It’s safe to say that we have all encountered a phishing email of some kind. Since the Covid pandemic phishing scams have increased by a staggering 667%. In 32% of phishing emails the keyword ‘payment’ was used in the subject line. These attacks are not innocent at all. In 2019 €26.2 billion was lost due to business E-mail attacks.
So what exactly is phishing? The official description is a type of social engineering attack often used to steal user data, including login credentials and credit card numbers. It occurs when an attacker, masquerading as a trusted entity, dupes a victim into opening an email, instant message, or text message.
The annual Microsoft Digital Defense Report, details how things have shifted. In the past malware attacks were the preferred way to harvest people’s credentials. Today about 70% of illegal data harvests are achieved through phishing attacks. They often imitate top brands such as Amazon, Apple, Zoom, UPS, and Microsoft. Here’s a recent example on behalf of Disney+.
Gone are the days when it was easy to detect whether someone was trying to trick you. No longer is a prince of Nigeria, with bad spelling, asking for financial assistance. Today’s phishing emails are ‘polymorphic’. The people sending them add minor changes to an existing template, subject, sender line, or domain name. It makes it very difficult to detect.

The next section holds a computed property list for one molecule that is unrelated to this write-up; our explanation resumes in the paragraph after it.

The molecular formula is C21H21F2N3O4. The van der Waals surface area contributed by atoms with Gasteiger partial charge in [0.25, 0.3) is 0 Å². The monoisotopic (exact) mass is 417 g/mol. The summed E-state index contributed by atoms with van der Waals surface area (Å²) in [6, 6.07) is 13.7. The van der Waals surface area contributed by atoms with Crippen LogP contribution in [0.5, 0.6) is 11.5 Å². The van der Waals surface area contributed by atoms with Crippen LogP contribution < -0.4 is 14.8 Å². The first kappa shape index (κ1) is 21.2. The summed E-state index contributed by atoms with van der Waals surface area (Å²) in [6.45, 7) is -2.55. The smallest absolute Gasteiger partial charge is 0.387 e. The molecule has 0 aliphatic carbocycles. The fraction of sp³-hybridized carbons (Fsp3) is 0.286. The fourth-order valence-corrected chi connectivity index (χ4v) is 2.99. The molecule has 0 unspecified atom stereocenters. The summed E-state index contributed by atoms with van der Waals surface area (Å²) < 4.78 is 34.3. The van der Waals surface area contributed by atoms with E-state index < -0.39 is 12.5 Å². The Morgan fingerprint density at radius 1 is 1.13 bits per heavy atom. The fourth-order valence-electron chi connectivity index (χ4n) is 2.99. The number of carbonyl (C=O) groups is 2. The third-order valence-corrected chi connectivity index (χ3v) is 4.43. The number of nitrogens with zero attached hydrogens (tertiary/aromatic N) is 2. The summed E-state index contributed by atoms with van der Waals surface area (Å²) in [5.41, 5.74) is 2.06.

If an attacker does manage to get in through one person in your company, they will try to use the data they can find to collect information from other colleagues. Once an email is sent on behalf of a colleague addressing you by your name it is even harder to detect potential phishing threats.
There’s plenty more to share on the subject, but what action can you take if you accidentally clicked on a link?
- Run a virus scan as quickly as possible.
- If you shared bank details or codes, contact your bank immediately and stop your cards.
- If you shared your password, change your password for all accounts that use it.
- Let your IT department know. It is important they are aware and can take appropriate measures.
- Alert websites such as https://www.safeonweb.be/ about the attack.
What can you do to prevent this from happening to you? Several steps can be taken to reduce the threat of phishing attacks.
- The first step is training. Follow or plan in a training with colleagues to identify emails that can be a threat. Simulate fake phishing campaigns to keep you and your team on their toes.
- Always check the domain name of the website you visit for a typo. This is certainly the case when visiting websites that ask for sensitive data like your bank.
- Enable two-step verification whenever this can be applied.
- Use a secure email gateway with regular maintenance and filters that detect threats.
- Make sure your anti-virus software is running the latest update.